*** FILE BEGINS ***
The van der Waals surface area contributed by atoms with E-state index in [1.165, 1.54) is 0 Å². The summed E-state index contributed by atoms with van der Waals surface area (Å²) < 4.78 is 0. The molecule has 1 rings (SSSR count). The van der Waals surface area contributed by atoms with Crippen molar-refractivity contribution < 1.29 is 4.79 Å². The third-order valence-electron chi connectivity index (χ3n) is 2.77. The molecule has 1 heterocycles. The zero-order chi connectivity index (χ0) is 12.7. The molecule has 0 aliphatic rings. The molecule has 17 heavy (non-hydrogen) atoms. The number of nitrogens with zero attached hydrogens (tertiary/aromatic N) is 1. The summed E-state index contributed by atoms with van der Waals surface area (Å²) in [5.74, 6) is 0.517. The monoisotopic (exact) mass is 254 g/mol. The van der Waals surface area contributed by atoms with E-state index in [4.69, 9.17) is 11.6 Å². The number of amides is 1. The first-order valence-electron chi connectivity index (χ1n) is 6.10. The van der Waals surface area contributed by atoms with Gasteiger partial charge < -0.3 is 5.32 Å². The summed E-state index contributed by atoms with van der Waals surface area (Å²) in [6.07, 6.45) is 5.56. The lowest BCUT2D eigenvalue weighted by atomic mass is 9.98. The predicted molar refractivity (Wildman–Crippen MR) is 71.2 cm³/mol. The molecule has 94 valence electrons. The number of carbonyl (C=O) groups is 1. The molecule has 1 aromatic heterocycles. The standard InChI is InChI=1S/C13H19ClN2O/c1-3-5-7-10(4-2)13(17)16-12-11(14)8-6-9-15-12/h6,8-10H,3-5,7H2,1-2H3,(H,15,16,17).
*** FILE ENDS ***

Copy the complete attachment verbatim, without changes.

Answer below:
The van der Waals surface area contributed by atoms with E-state index in [1.165, 1.54) is 0 Å². The summed E-state index contributed by atoms with van der Waals surface area (Å²) < 4.78 is 0. The molecule has 1 rings (SSSR count). The van der Waals surface area contributed by atoms with Crippen molar-refractivity contribution < 1.29 is 4.79 Å². The third-order valence-electron chi connectivity index (χ3n) is 2.77. The molecule has 1 heterocycles. The zero-order chi connectivity index (χ0) is 12.7. The molecule has 0 aliphatic rings. The molecule has 17 heavy (non-hydrogen) atoms. The number of nitrogens with zero attached hydrogens (tertiary/aromatic N) is 1. The summed E-state index contributed by atoms with van der Waals surface area (Å²) in [5.74, 6) is 0.517. The monoisotopic (exact) mass is 254 g/mol. The van der Waals surface area contributed by atoms with E-state index in [4.69, 9.17) is 11.6 Å². The number of amides is 1. The first-order valence-electron chi connectivity index (χ1n) is 6.10. The van der Waals surface area contributed by atoms with Gasteiger partial charge < -0.3 is 5.32 Å². The summed E-state index contributed by atoms with van der Waals surface area (Å²) in [6.07, 6.45) is 5.56. The lowest BCUT2D eigenvalue weighted by atomic mass is 9.98. The predicted molar refractivity (Wildman–Crippen MR) is 71.2 cm³/mol. The molecule has 94 valence electrons. The number of carbonyl (C=O) groups is 1. The molecule has 1 aromatic heterocycles. The standard InChI is InChI=1S/C13H19ClN2O/c1-3-5-7-10(4-2)13(17)16-12-11(14)8-6-9-15-12/h6,8-10H,3-5,7H2,1-2H3,(H,15,16,17).